Web chat for contact centers is on the rise. Three-quarters of the participants in our 2010 Multi-Channel Customer Contact Survey said they either supported web chat today or planned to do so within the next 2 years. I’m not surprised. Web chat boosts the success rate of Web-based self-service by helping customers solve problems or complete purchases without leaving the web site. It also encourages repeat users.
If you’re planning on adding web chat to your contact center, here are 7 things to factor into your plans:
- Decide whether chat will be made available upon request or suggested proactively. If the latter, you’ll need technology to “observe” visitor behavior along with rules to determine when/if contact should be initiated.
- Establish a workforce planning discipline that’s tailored to chat. As with other media, you’ll need to forecast and track activity, handling times, and service levels. But remember: agents can handle multiple concurrent sessions. Monitor activity closely – especially during the initial deployment – to determine the optimal number of sessions given your application(s), customer base, and support infrastructure.
- Apply your voice call routing and handling expertise to text chat. Queue chat requests into the appropriate group or skill and provide treatment while in queue – e.g., expected wait time, helpful information, advertising.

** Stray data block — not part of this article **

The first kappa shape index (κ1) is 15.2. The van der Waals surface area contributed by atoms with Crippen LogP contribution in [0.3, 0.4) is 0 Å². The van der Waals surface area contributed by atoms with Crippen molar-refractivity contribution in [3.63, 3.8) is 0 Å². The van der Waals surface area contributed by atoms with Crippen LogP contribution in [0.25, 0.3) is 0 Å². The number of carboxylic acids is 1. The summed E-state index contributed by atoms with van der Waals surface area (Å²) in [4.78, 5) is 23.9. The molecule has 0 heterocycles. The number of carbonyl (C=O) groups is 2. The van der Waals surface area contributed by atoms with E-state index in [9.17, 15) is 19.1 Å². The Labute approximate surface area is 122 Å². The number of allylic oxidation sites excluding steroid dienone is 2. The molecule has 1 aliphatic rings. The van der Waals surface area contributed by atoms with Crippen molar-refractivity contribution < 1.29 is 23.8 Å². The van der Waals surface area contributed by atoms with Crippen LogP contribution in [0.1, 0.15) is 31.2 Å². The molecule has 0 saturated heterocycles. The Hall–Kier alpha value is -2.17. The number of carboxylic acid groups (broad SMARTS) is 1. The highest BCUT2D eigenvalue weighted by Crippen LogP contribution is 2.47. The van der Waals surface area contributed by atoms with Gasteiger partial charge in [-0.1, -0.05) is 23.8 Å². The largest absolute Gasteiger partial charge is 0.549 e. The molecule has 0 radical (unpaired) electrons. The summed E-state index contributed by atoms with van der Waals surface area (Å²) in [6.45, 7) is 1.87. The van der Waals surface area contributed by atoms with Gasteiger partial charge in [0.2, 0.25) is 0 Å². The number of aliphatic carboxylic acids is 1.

- Capture information about customers and their needs using logins, brief forms, or simple requests for their names. Use this data in concert with the source URL to “pop a screen” at the agent desktop. Consider integration with your Customer Relationship Management (CRM) system to enhance the customer interaction.
- Provide pre-built “greetings” as well as responses to common customer inquiries. Use customer-supplied information to access the relevant section of your Knowledge Management (KM) system. You’ll gain agent efficiencies (cost savings!) while delivering faster service for your web visitors.
- Make sure your web developers are attuned to your hours of operation. You don’t want to offer chat if no one is there to “talk.” Encourage visitors to send email after hours or use another form of contact during normal business hours.
- Monitor, measure, and drive performance. Use scorecards and analytics to assess performance on web chat handling tied to quality monitoring, voice of the customer, sales, and other outcomes.